Texas Horror, Edited by David Doub

A friend of mine brought a Kickstarter campaign to my attention months ago. Upon checking it out, I absolutely had to get on board. It was to be a graphic novel showcasing a variety of Texas-based comic and literary talents in an anthology setting. Since a lot of my favorite indie authors and small presses are based out of Texas there was no way I wasn’t going to support this campaign.
My digital edition of Texas Horror arrived just a few days ago, and I thoroughly enjoyed it.
We begin this anthology with Kitchen Witches: Origin of the Ramen Witch, brought to us by Halo Toons. A late-night visit to a convenience store becomes something unexpected as a cup of ramen in the microwave behaves in a way that defies any conceivable safety precautions.
Aerobicide: Blockbuster night, written by David Doub with art by Terry Parr, takes on a harrowing adventure that arises from a simple attempt to return some videotapes. You’ll find references to horror video rental royalty throughout this brief but entertaining escapade.
Demons In the Darkness: Part 1, written by David Doub, with letters by Daniel Chan and art by Dominic Racho, tells the story of a group of outcasts getting together for a night of tabletop role-playing after a rough day in school. As the story unfolds, an in-game ritual to purge some of the negativity from the real lives of the players might turn out to have some real-life consequences.
The Texas Horror Writers Showcase brings us flash fiction from some of my favorite writers in the industry today. John Balitsberger shares a tale of the famed Goatman’s Bridge and the sacrifices people will make to unlock secret knowledge. Lucas Mangum tells us the story of a camping trip gone terribly wrong in a story of beautiful flowers and mental illness. Wile E. Young brings us back to the world of Salem Covington (of The Magpie Coffin) from a different perspective. And finally, Max Booth III brings us a strange tale of gardening and family that will leave you wondering “What the fuck,” just as much as the father in his story.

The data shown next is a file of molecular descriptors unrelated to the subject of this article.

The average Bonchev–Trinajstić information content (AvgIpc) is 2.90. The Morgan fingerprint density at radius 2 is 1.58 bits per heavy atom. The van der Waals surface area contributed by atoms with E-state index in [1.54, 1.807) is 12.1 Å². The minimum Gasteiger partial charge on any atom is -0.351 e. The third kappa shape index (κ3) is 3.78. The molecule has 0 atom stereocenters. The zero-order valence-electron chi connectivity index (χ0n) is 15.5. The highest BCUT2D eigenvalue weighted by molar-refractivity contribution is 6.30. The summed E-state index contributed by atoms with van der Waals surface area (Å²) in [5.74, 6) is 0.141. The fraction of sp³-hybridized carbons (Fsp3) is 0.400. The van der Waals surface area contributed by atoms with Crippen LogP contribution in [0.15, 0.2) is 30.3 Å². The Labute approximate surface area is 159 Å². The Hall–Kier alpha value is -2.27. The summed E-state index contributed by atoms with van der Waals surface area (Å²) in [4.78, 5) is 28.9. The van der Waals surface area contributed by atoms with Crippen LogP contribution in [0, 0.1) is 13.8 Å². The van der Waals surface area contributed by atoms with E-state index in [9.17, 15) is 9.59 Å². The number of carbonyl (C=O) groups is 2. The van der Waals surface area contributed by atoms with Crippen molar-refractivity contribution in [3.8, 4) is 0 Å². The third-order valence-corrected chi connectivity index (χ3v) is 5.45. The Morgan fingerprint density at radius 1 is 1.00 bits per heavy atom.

Luna Vino, written by Mike Howlett and drawn by Howard Kelley, takes us to a manor where, no matter how unexpected the night might turn out, losing one’s favorite wine might be the worst thing that could happen.
Finally, Mask It or Casket, written by David Doub with art by Miguel Angel Hernandez, shares a poignant tale of the current pandemic. In this violent clash of ideological perspectives taken to extremes, it’s difficult to consider even one’s own side correct, though it’s hard not to sympathize with the antagonist’s frustration.
All in all, this is a great sampler of the fantastic horror-themed art coming out of Texas. It’s certainly added some names to the list of creators I’ll want to keep an eye on.

Though the campaign for this project has been over for a while, readers might be interested in some additional details. I’ll include the link to the Kickstarter below:


The Magpie Coffin by Wile E. Young, Narrated by Sean Duregger

Wile E. Young paints a grim portrait of the postbellum American west, replete with magic and mystery. In this shadow permeated version of the wild west, the author spins a tale that fuses horror and fantasy with otherwise familiar tropes and western motifs.
It would be impossible to talk about The Magpie Coffin without first spending some time introducing the protagonist of this amazing Splatter Western. Salem Covington is a riveting character. One can think of him, in the simplest terms, as being equal parts Jonah Hex, a wild west incarnation of Dexter Morgan, and a little bit Elric of Melnibone–substituting a pistol for the sword, Stormbringer. A student of dark magic from various sources and cursed with the need to kill for the sake of his own damned soul, Mr. Covington is far from a heroic figure. There is a strained and rigid nobility to him, though. As with most antihero characters, he has a code of sorts that guides his actions.
Upon discovering that his old Comanche teacher, Dead Bear, has been murdered and that a white buffalo has been slaughtered by the same band of killers, Covington sets out on a quest to bring down everyone involved. Enlisting the assistance of one of the men associated with the killing, his pursuit of vengeance carries the reader through the Dakota Territory and into the Rocky Mountains of what would soon become Colorado.
Leaving a trail of bodies and tortured souls in his wake, Salem Covington chases quarry who might just be too dangerous for even The Black Magpie to overcome.
My only complaints with this book are present because I happen to be a South Dakota resident. North and South Dakota didn’t become states until 1889, and Deadwood is nowhere near North Dakota, sitting approximately 130 miles South of the North Dakota border. But, considering how few people seem to recognize that North and South Dakota exist at all, it’s not exactly a deal-breaker.
The narration by Sean Duregger for the audiobook is fantastic, capturing the grit and cruel nature of Salem Covington with a degree of authenticity that felt right. The narrative, being shared by Covington in first-person, making it simple to distinguish the voices of secondary characters without any trouble.